Due to the unstable economic climate the UK markets find themselves in for the near future, a number of organisations are electing to continue as they are before investing in new solutions and refrigeration. Yet though this is an understandable course of action, these organisations are running an expensive risk due to supply and demand issues.

For example, with shortages around higher GWP refrigerants expected following the F-Gas ban’s enforcement, the cost of this stopgap solution could rise exponentially. Taking this into account, it is highly possible that organisations originally looking to opt for this cost-effective solution could instead fall victim to market fluctuations and encounter unpredictable delays regarding the changes.

Long-term hire solutions

Considering all of this, it is clear that implementing the permanent changes required to adhere to the F-Gas ban would take substantial investment. Furthermore, attempting to adopt a transitionary solution such as using recycled or reclaimed HFC refrigerants could leave businesses with existing capex concerns, while compounding matters with a worsening financial situation. 

However, another option exists – long-term equipment hire. While UK industry continues to grapple with economic uncertainty, more companies may benefit from hiring equipment in order to remain compliant and avoid unnecessary expense before making impactful and permanent business decisions around the F-Gas ban. This includes assessing the different options available and how some might be able to realise better life cycle costs and carbon emission performance.

Therefore, businesses can take advantage of a longer consideration period before providing the substantial upfront investment required to buy such equipment outright, while also enjoying the benefits of F-Gas ban-compliant chillers and cooling systems. Once an organisation has saved the capital needed for a permanent solution, hired equipment can also be used to minimise disruption while installation work is carried out, ensuring essential processes can continue as usual.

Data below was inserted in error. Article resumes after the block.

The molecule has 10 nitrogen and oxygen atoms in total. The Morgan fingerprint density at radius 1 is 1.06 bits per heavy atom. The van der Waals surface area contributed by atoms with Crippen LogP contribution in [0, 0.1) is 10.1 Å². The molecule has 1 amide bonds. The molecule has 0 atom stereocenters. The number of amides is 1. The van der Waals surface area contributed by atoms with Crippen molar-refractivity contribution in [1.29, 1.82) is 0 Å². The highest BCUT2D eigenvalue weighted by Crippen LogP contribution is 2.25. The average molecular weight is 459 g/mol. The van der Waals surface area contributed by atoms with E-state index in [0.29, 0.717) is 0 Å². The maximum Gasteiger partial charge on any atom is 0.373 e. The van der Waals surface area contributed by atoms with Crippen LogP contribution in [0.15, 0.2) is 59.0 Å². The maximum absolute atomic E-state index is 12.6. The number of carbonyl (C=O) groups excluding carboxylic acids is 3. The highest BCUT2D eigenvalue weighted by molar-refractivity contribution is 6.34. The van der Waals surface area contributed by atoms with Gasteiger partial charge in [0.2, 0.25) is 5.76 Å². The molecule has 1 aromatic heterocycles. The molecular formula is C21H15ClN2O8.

Leaks and maintenance

In addition, long-term hire provides an off-balance sheet option with no requirement for depreciation of tangible assets. As well as this, hire solutions also come with maintenance capability. Because a third-party team is available to handle product optimisation, ongoing maintenance and remedial action should issues occur, those hiring the equipment can enjoy peace of mind about its performance. This is in pronounced contrast to continuing with non-ban-compliant refrigerants and cooling systems, which due to service and maintenance bans brought in under the new regulations could be made completely unusable by a single major leak or rendered useless over an extended period through a slow leak.

Alongside ensuring F-Gas ban compliance, chiller and cooling systems from suppliers such as Aggreko can help site owners and operators begin their journey towards the Government’s target of net zero carbon emissions by 2050, without the disruption or hassle of capital expenditure outlay. Through the use of energy generation technologies, such as combined heat and power (CHP), lithium-ion batteries or cleaner-burning gas solutions, suppliers like Aggreko can provide the solutions and expertise required to build sustainable businesses without hitting the bottom line. 

There are many benefits of hiring equipment when it comes to the F-Gas phase-out, including upgrading existing equipment or buying in a new system. By channelling capex into their core activity and hiring equipment on a temporary, long-term basis, plant owners and operators can avoid the prohibitive costs associated with new system upgrade costs or replacing equipment that is coming to the end of its useful lifetime. Instead, such solutions allow time to save capital and consider all available options for a permanent solution.

  • Aggreko offers a range of products that can help to manage the F-Gas phase-out. To download the guide visit: